Written by Clare Ferguson,
The 2016 Bratislava declaration, setting out the key priorities for the EU with the UK on its way out, and how to achieve them, naturally focuses on topics which relate to the six most important issues for citizens: the economic situation, unemployment, immigration, terrorism, the state of Member States’ finances and crime.
In line with citizens’ concerns, the EU has acted on border management and migration policy throughout 2016, and this topic remains high on the agenda for 2017, as does combating terrorism, as the likelihood of violent attacks on EU citizens remains very high. EU defence cooperation plans to increase capability to deliver more security for EU citizens in 2017.
Creating a promising economic future for all, especially Europe’s youth, has been a main focus for policy-makers in 2016, with increased funding under the European Fund for Strategic Investments, increased focus on completing the single market, and a proposal to create a Solidarity Corps to alleviate youth unemployment, among other initiatives.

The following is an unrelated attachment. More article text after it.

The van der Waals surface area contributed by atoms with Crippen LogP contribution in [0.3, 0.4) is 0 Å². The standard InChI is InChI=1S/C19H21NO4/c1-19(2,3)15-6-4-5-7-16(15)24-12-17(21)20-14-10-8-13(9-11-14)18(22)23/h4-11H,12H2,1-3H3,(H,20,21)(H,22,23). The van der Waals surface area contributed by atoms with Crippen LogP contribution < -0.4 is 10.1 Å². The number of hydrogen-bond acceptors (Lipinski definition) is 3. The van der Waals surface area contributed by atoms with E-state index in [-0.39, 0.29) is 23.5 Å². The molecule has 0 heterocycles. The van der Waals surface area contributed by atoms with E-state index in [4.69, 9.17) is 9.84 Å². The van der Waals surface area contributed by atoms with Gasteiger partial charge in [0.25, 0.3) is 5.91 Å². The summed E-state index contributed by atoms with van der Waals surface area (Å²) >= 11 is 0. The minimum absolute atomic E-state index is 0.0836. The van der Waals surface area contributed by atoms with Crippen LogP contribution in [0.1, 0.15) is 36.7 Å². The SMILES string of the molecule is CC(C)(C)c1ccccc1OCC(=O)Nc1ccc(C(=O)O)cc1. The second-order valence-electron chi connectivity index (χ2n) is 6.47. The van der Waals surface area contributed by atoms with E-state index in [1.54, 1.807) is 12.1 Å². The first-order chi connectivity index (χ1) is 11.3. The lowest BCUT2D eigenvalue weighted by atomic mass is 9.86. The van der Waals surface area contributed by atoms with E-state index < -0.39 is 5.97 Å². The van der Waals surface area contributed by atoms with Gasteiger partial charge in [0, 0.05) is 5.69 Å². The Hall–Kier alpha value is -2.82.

With the value of illicit markets estimated at around €110 billion, citizens are right to be concerned by the considerable social and political costs of organised crime and corruption. Money laundering and wildlife crime are not only damaging to society and the planet, but are also used to finance terrorist activities. The cost of organised crime, were the EU not to intervene, is hard to estimate, but likely to be considerable.
The European Central Bank has pursued its unconventional monetary policy in 2016. Improving Member States’ finances through the creation of extra fiscal space through the Asset Purchase Programme enabled EU countries to save €50 billion in debt interest payments during the year.
In 2017, plans to further tackle EU citizens’ top priorities will have to take into account the vote by the United Kingdom to leave the EU, and the subsequent consequences for the EU budget.